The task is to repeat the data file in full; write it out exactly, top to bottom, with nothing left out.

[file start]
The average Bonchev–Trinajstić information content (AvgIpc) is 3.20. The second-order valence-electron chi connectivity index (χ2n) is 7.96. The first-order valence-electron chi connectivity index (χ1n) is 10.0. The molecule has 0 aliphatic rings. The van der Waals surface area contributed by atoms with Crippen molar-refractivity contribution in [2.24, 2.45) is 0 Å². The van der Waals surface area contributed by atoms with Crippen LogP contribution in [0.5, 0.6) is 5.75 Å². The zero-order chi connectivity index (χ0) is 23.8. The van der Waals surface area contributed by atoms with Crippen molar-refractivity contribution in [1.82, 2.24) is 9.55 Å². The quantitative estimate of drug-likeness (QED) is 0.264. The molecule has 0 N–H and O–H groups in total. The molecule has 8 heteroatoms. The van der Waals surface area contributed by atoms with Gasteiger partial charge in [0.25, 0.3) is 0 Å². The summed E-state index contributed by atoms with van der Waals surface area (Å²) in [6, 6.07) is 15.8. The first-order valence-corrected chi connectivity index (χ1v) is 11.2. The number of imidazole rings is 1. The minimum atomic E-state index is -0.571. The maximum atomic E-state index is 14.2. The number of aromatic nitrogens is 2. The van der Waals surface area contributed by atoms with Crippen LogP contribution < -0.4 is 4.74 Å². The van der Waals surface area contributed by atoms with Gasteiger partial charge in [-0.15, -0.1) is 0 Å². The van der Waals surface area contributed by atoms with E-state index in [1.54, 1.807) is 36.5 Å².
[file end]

The average Bonchev–Trinajstić information content (AvgIpc) is 3.20. The second-order valence-electron chi connectivity index (χ2n) is 7.96. The first-order valence-electron chi connectivity index (χ1n) is 10.0. The molecule has 0 aliphatic rings. The van der Waals surface area contributed by atoms with Crippen molar-refractivity contribution in [2.24, 2.45) is 0 Å². The van der Waals surface area contributed by atoms with Crippen LogP contribution in [0.5, 0.6) is 5.75 Å². The zero-order chi connectivity index (χ0) is 23.8. The van der Waals surface area contributed by atoms with Crippen molar-refractivity contribution in [1.82, 2.24) is 9.55 Å². The quantitative estimate of drug-likeness (QED) is 0.264. The molecule has 0 N–H and O–H groups in total. The molecule has 8 heteroatoms. The van der Waals surface area contributed by atoms with Gasteiger partial charge in [0.25, 0.3) is 0 Å². The summed E-state index contributed by atoms with van der Waals surface area (Å²) in [6, 6.07) is 15.8. The first-order valence-corrected chi connectivity index (χ1v) is 11.2. The number of imidazole rings is 1. The minimum atomic E-state index is -0.571. The maximum atomic E-state index is 14.2. The number of aromatic nitrogens is 2. The van der Waals surface area contributed by atoms with Crippen LogP contribution < -0.4 is 4.74 Å². The van der Waals surface area contributed by atoms with Gasteiger partial charge in [-0.15, -0.1) is 0 Å². The van der Waals surface area contributed by atoms with E-state index in [1.54, 1.807) is 36.5 Å².